It’s not every day that one of the world’s most famous sea hermits pays the beach a visit. And you’d assume he’d gone all out for the occasion.
When a ribboned seal was sighted on Washington’s Long Beach Peninsula in August, marine biologists wasted no time capturing a photo before the creature disappeared into the surf.
Ribbon seals aren’t very scarce, with a population of approximately 400,000, primarily in the North Pacific Ocean, the International Union for Conservation of Nature (IUCN) Red List classifies them as a species of Least Concern.
This places them at the bottom of the organization’s scale for determining how near an animal is to extinction.
The latest ribbon seal sighting occurred in 2012, when an adult seal identified simply as B310 made a brief visit on a Seattle woman’s pier.
Unlike their relatives, which are known for leaving their young on the beach while foraging for food, these animals seem unconcerned with dry land.
And if they do, it’ll most likely be closer to their ancestral habitat in the High Arctic. Ribbon seals are most commonly found in the cold seas in Alaska and Russia, where their colorful banded coats appear to be squandered.
There are four different stripes on each ribbon seal. There’s one around the lower back, one in front of the rear flipper, and a band that wraps around each of the front flippers.
These bands may also aid ribbon seals in identifying worthy mates, in addition to aweing the occasional person who stumbles across one.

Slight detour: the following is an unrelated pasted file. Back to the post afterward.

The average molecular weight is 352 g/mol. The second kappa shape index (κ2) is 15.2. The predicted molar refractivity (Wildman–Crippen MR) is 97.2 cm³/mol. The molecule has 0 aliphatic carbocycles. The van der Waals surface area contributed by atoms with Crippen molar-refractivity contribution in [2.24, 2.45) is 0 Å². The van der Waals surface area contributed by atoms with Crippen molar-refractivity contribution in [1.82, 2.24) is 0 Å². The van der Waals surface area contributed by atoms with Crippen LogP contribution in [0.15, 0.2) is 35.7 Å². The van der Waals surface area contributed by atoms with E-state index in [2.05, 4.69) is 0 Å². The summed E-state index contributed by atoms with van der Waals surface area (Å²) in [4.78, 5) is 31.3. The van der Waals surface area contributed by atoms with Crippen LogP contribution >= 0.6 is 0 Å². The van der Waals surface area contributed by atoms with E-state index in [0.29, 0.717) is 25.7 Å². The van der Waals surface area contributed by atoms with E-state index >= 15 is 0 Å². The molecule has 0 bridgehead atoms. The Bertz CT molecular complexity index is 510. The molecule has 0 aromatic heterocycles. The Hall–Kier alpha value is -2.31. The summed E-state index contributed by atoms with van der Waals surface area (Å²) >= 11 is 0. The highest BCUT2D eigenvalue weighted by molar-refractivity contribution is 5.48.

The seal’s secretive behavior may have added to the feeling of mystery. The animals hold their secrets close to their vests, literally. They are, for example, the only seals with an internal air sac, the purpose of which is yet unknown to experts.
Unfortunately, more ribbon seals may begin to wander from their native habitats. The mammals give birth to their pups on Arctic sea ice. Their native habitat is rapidly disappearing as the ice melts.
And we’ve all seen what happens when animals go too close to people’s homes.
Seals seen on the beach are frequently misinterpreted as being in distress. But, in the end, the only suffering they endure is at the hands of people who believe they are assisting them.
Yes, some seals do wash up in desperate need of human assistance. However, in such rare instances, the best course of action is to contact the specialists, such as the National Oceanic and Atmospheric Administration (NOAA), which is in charge of keeping marine creatures safe.
Call the agency’s hotline at 800-853-1964 if you see an animal that appears to be in distress.